Avara will create 60 jobs through the project

Avara will create 60 jobs through the project

Avara Foods, a UK-based poultry processor, is spending GBP11m (US$14.2m) to fit out a plant in the English Midlands region with new technology and equipment aimed at increasing productivity.

The investment at the site in the town of Brackley, Northamptonshire, will centre on equipping a new packing hall to improve "product throughput", including conveyors and automated handling systems, along with an upgrade to employee facilities. The project will create 60 jobs, adding to the existing 750 workforce.

Avara supplies chicken, turkey and duck products to the retail and foodservice channels. It was formed in 2018 when the then Faccenda Foods entered a 50-50 joint venture with the UK chicken division of US-based agri-food giant Cargill. 

CEO Andy Dawkins said the investment is the first of GBP100m planned over the next three years to improve Avara's production facilities.

"Where others in the market are delaying the implementation of plans for growth due to uncertainty around Brexit, we're forging ahead with a comprehensive capital investment programme in which we plan to spend over GBP100m on improving our British operations over the next three years, solidifying our position as a leader in poultry processing," Dawkins said.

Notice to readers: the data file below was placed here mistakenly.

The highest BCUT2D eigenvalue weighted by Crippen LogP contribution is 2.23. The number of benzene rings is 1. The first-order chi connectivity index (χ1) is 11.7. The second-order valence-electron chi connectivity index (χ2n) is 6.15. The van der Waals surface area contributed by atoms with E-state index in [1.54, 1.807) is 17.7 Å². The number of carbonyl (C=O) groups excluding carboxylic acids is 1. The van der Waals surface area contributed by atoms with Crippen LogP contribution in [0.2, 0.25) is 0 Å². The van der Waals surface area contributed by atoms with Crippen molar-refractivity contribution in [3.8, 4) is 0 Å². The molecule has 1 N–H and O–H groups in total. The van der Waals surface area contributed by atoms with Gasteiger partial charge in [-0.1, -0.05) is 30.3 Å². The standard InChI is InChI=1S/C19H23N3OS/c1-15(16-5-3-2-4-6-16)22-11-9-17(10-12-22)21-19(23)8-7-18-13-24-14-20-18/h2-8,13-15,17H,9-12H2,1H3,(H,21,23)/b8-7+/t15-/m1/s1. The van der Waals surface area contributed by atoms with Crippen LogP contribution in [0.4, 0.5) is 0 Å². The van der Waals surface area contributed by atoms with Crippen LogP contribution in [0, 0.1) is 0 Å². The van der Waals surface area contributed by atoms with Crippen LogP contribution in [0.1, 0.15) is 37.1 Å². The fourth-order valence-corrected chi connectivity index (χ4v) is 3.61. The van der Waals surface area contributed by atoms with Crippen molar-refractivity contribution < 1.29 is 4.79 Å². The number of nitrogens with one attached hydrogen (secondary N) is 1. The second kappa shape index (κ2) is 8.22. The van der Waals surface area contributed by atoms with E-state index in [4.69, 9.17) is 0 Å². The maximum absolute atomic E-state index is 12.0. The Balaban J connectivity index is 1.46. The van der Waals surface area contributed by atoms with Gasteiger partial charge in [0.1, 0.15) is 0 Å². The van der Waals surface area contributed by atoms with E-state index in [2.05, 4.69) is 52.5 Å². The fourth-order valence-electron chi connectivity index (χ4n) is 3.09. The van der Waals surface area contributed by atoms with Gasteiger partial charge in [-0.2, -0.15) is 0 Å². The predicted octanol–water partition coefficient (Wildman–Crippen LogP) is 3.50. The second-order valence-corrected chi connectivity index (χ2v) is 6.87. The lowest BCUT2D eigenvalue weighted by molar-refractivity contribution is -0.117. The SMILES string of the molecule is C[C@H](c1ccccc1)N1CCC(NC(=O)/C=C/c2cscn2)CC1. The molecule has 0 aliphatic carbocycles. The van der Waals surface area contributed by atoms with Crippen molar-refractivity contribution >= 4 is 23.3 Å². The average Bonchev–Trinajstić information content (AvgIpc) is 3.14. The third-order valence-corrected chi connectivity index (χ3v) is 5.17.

Back in May, Avara said it was weighing up the future of its duck processing business Cherry Valley Foods based at Caistor in the east England county of Lincolnshire. It cited external market conditions and European competition as factors. 

"While not causes in themselves, recent developments with Brexit and Covid-19 have exacerbated the situation, particularly the significant drop in sales volumes as a result of catering and foodservice closures," Avara said at the time.

A spokesperson for Avara provided an update to just-food on the Cherry Valley proceedings. "The consultation process concluded this summer, with the site now operating on a limited basis only with a small number of colleagues as we run down the last of our duck stock."